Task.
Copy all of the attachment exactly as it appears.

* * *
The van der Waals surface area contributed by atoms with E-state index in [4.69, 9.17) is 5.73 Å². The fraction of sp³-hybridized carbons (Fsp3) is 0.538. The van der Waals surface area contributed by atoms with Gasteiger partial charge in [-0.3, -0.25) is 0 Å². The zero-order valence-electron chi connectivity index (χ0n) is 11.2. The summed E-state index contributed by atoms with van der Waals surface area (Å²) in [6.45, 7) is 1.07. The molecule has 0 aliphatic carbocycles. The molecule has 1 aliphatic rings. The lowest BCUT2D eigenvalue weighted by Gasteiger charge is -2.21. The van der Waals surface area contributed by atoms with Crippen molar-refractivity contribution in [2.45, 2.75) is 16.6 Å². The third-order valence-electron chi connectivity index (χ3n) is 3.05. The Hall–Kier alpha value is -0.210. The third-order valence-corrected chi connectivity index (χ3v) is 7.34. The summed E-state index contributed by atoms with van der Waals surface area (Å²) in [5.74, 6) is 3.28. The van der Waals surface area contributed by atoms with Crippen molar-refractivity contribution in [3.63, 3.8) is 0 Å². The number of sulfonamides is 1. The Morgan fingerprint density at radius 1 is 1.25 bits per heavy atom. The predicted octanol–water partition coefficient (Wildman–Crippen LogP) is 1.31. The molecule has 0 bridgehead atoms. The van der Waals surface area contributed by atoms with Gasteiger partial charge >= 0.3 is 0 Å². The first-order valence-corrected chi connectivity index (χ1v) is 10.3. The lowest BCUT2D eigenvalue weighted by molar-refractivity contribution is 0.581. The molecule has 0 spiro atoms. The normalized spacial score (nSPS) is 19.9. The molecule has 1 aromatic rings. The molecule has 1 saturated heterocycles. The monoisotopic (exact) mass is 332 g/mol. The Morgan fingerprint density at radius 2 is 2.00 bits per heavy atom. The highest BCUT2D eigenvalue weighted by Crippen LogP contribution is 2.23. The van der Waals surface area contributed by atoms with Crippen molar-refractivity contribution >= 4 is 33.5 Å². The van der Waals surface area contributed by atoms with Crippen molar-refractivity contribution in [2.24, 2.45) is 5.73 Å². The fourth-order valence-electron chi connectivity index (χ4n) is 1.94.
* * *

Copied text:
The van der Waals surface area contributed by atoms with E-state index in [4.69, 9.17) is 5.73 Å². The fraction of sp³-hybridized carbons (Fsp3) is 0.538. The van der Waals surface area contributed by atoms with Gasteiger partial charge in [-0.3, -0.25) is 0 Å². The zero-order valence-electron chi connectivity index (χ0n) is 11.2. The summed E-state index contributed by atoms with van der Waals surface area (Å²) in [6.45, 7) is 1.07. The molecule has 0 aliphatic carbocycles. The molecule has 1 aliphatic rings. The lowest BCUT2D eigenvalue weighted by Gasteiger charge is -2.21. The van der Waals surface area contributed by atoms with Crippen molar-refractivity contribution in [2.45, 2.75) is 16.6 Å². The third-order valence-electron chi connectivity index (χ3n) is 3.05. The Hall–Kier alpha value is -0.210. The third-order valence-corrected chi connectivity index (χ3v) is 7.34. The summed E-state index contributed by atoms with van der Waals surface area (Å²) in [5.74, 6) is 3.28. The van der Waals surface area contributed by atoms with Crippen molar-refractivity contribution in [3.63, 3.8) is 0 Å². The number of sulfonamides is 1. The Morgan fingerprint density at radius 1 is 1.25 bits per heavy atom. The predicted octanol–water partition coefficient (Wildman–Crippen LogP) is 1.31. The molecule has 0 bridgehead atoms. The van der Waals surface area contributed by atoms with Gasteiger partial charge >= 0.3 is 0 Å². The first-order valence-corrected chi connectivity index (χ1v) is 10.3. The lowest BCUT2D eigenvalue weighted by molar-refractivity contribution is 0.581. The molecule has 0 spiro atoms. The normalized spacial score (nSPS) is 19.9. The molecule has 1 aromatic rings. The molecule has 1 saturated heterocycles. The monoisotopic (exact) mass is 332 g/mol. The Morgan fingerprint density at radius 2 is 2.00 bits per heavy atom. The highest BCUT2D eigenvalue weighted by Crippen LogP contribution is 2.23. The van der Waals surface area contributed by atoms with Crippen molar-refractivity contribution >= 4 is 33.5 Å². The van der Waals surface area contributed by atoms with Crippen molar-refractivity contribution in [2.24, 2.45) is 5.73 Å². The fourth-order valence-electron chi connectivity index (χ4n) is 1.94.